If women became chattel, then the product of women also became chattel, to the man who owned her, the husband.
The products the wife, her dower, any inherited property, and anything she acquired during the marriage, including her children, all became property of the husband.
Under English common law prior to 1961, in the Bahamas, if a married couple divorced, children under the age of majority, automatically became the sole property of the husband. The husband alone was automatically granted sole guardianship.
For women, it meant that they were held hostage in horrible marriages. If they wanted a divorce, it meant losing their children.
ENGLAND 1838 – THE DEBATE OVER CHANGING THE LAW OVER THE CUSTODY OF INFANTS BILL (Should wives separated from the husbands be allowed access to their children)
Lord LYNDHURST moved for the second reading of this bill, the main object of which was to allow wives separated from their husbands access to their children.
Lord BROUGHAM strenuously opposed the motion. He admitted that many cases of hardship occurred under the law as it stood, but he thought by this measure they would open the door to such frightful changes in the law of the country, and in the very principles on which the law of husband and wife was founded, and which, in this country, afforded such a great and powerful security for the preservation of the morals of the people, and the rearing, and the safe control of the children in their tender years, and he could not bring himself to sanction it.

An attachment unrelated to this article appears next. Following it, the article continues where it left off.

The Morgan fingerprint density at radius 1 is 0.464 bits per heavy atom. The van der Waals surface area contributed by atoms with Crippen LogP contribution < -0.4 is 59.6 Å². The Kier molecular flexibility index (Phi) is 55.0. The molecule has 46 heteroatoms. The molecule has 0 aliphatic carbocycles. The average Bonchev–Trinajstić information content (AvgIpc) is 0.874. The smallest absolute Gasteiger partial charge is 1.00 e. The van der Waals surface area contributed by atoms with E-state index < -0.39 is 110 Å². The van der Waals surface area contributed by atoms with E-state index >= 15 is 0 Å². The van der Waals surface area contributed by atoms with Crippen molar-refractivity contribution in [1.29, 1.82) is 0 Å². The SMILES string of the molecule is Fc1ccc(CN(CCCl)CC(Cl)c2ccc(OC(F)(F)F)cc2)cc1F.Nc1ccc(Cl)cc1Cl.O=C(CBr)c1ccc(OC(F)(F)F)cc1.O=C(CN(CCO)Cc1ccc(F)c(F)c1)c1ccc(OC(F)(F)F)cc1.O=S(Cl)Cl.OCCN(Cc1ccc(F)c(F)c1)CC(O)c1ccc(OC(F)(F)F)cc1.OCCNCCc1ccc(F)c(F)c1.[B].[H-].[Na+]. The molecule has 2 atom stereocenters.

…His most serious objection to the bill was, that it threatened the destruction of the peace and comfort of the married state. The fact really was, in this bill they were reviving the old question under a new form, as to whether parties should be able to divorce one another by mutual consent. There could be no doubt if a man and wife could get rid of one another so easily there would be no lack of occasions, no end of grievances to prompt them to it.
… Now he knew of know one thing which tended more to make a wife faithful to her husband, and cling to her home with all its little drawbacks from comfort, than the love inplanted by nature in her bosom for her offspring, and the certain knowledge that if she once severed herself from that home, by reason of infidelity or other misconduct, she was severed also from my children: but when the wives of England came to know that by this short-sighted and ill-judged enactment by your Lordships they could live separated from their husbands whom they disliked, and still have access to their children, who is endearments rendered even a comfortless home and a disagreeable husband endurable, where was the security for the fidelity of the wife, and the inviolability of the marriage vow?
(Debates of the Imperial Parliament, House of Lords, London, Thursday July 26, 1838)
1896 – COMMON LAW DIVORCE
There is a vast difference in the ways, men and women, can obtain a divorce under the common law. Still, husbands are automatically granted guardianship to minor children.
A wife can obtain a divorce on the following grounds, viz: –Adultery coupled with cruelty, adultery coupled with desertion without reasonable cause for two years or upwards, bigamy with adultery, and adultery coupled with certain offences not necessary here to specify; but she cannot obtain a divorce, though she can get a judicial separation, for adultery alone.